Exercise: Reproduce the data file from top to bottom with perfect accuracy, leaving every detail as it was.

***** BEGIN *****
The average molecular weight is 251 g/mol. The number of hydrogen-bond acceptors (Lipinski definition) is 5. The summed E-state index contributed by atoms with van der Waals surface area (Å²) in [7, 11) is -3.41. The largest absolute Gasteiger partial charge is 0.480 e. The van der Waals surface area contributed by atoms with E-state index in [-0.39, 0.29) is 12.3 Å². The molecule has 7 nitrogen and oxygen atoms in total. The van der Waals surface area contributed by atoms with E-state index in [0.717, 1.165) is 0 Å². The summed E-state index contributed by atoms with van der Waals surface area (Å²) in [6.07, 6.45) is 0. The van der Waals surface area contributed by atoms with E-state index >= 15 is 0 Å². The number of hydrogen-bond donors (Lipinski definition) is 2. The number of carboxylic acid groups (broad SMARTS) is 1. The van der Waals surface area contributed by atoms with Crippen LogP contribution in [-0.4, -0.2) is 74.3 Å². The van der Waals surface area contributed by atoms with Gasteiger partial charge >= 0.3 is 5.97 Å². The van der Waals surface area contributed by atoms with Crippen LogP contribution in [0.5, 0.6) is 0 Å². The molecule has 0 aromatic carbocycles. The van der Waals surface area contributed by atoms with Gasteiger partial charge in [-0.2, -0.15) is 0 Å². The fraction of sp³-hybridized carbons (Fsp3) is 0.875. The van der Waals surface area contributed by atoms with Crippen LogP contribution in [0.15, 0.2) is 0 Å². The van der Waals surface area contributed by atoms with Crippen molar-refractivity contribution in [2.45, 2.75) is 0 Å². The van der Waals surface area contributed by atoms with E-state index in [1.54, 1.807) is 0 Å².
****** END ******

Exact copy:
The average molecular weight is 251 g/mol. The number of hydrogen-bond acceptors (Lipinski definition) is 5. The summed E-state index contributed by atoms with van der Waals surface area (Å²) in [7, 11) is -3.41. The largest absolute Gasteiger partial charge is 0.480 e. The van der Waals surface area contributed by atoms with E-state index in [-0.39, 0.29) is 12.3 Å². The molecule has 7 nitrogen and oxygen atoms in total. The van der Waals surface area contributed by atoms with E-state index in [0.717, 1.165) is 0 Å². The summed E-state index contributed by atoms with van der Waals surface area (Å²) in [6.07, 6.45) is 0. The van der Waals surface area contributed by atoms with E-state index >= 15 is 0 Å². The number of hydrogen-bond donors (Lipinski definition) is 2. The number of carboxylic acid groups (broad SMARTS) is 1. The van der Waals surface area contributed by atoms with Crippen LogP contribution in [-0.4, -0.2) is 74.3 Å². The van der Waals surface area contributed by atoms with Gasteiger partial charge >= 0.3 is 5.97 Å². The van der Waals surface area contributed by atoms with Crippen LogP contribution in [0.5, 0.6) is 0 Å². The molecule has 0 aromatic carbocycles. The van der Waals surface area contributed by atoms with Gasteiger partial charge in [-0.2, -0.15) is 0 Å². The fraction of sp³-hybridized carbons (Fsp3) is 0.875. The van der Waals surface area contributed by atoms with Crippen LogP contribution in [0.15, 0.2) is 0 Å². The van der Waals surface area contributed by atoms with Crippen molar-refractivity contribution in [2.45, 2.75) is 0 Å². The van der Waals surface area contributed by atoms with E-state index in [1.54, 1.807) is 0 Å².